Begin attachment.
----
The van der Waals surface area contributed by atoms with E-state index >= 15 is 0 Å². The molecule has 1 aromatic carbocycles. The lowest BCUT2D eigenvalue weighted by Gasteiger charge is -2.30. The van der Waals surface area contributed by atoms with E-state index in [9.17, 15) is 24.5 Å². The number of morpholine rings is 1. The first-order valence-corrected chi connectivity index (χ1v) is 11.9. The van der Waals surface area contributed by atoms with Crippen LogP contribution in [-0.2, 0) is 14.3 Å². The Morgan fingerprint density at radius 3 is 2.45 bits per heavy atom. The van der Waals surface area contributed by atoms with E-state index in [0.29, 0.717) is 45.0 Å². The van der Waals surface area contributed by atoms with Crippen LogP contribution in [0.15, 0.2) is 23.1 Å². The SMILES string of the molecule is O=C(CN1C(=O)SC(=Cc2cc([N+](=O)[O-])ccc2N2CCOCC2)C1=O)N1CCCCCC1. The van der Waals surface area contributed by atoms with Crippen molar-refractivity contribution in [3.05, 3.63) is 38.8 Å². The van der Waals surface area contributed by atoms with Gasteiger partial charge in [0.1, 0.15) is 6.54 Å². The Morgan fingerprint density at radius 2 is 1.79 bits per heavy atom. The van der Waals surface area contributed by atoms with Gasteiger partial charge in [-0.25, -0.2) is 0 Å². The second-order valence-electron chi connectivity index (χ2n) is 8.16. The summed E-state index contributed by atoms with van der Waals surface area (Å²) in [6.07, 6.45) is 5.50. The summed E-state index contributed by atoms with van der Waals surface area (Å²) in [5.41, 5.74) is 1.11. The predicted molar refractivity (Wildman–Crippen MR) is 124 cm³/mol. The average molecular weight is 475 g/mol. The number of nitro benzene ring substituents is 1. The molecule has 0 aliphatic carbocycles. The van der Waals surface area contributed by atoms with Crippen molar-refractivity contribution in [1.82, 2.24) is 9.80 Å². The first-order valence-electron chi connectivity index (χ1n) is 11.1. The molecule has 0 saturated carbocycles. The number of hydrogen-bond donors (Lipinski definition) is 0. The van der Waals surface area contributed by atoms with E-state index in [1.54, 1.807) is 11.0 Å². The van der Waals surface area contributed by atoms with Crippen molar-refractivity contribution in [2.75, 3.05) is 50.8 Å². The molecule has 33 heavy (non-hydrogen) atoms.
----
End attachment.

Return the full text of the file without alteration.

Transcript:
The van der Waals surface area contributed by atoms with E-state index >= 15 is 0 Å². The molecule has 1 aromatic carbocycles. The lowest BCUT2D eigenvalue weighted by Gasteiger charge is -2.30. The van der Waals surface area contributed by atoms with E-state index in [9.17, 15) is 24.5 Å². The number of morpholine rings is 1. The first-order valence-corrected chi connectivity index (χ1v) is 11.9. The van der Waals surface area contributed by atoms with Crippen LogP contribution in [-0.2, 0) is 14.3 Å². The Morgan fingerprint density at radius 3 is 2.45 bits per heavy atom. The van der Waals surface area contributed by atoms with E-state index in [0.29, 0.717) is 45.0 Å². The van der Waals surface area contributed by atoms with Crippen LogP contribution in [0.15, 0.2) is 23.1 Å². The SMILES string of the molecule is O=C(CN1C(=O)SC(=Cc2cc([N+](=O)[O-])ccc2N2CCOCC2)C1=O)N1CCCCCC1. The van der Waals surface area contributed by atoms with Crippen molar-refractivity contribution in [3.05, 3.63) is 38.8 Å². The van der Waals surface area contributed by atoms with Gasteiger partial charge in [0.1, 0.15) is 6.54 Å². The Morgan fingerprint density at radius 2 is 1.79 bits per heavy atom. The van der Waals surface area contributed by atoms with Gasteiger partial charge in [-0.25, -0.2) is 0 Å². The second-order valence-electron chi connectivity index (χ2n) is 8.16. The summed E-state index contributed by atoms with van der Waals surface area (Å²) in [6.07, 6.45) is 5.50. The summed E-state index contributed by atoms with van der Waals surface area (Å²) in [5.41, 5.74) is 1.11. The predicted molar refractivity (Wildman–Crippen MR) is 124 cm³/mol. The average molecular weight is 475 g/mol. The number of nitro benzene ring substituents is 1. The molecule has 0 aliphatic carbocycles. The van der Waals surface area contributed by atoms with Crippen molar-refractivity contribution in [1.82, 2.24) is 9.80 Å². The first-order valence-electron chi connectivity index (χ1n) is 11.1. The molecule has 0 saturated carbocycles. The number of hydrogen-bond donors (Lipinski definition) is 0. The van der Waals surface area contributed by atoms with E-state index in [1.54, 1.807) is 11.0 Å². The van der Waals surface area contributed by atoms with Crippen molar-refractivity contribution in [2.75, 3.05) is 50.8 Å². The molecule has 33 heavy (non-hydrogen) atoms.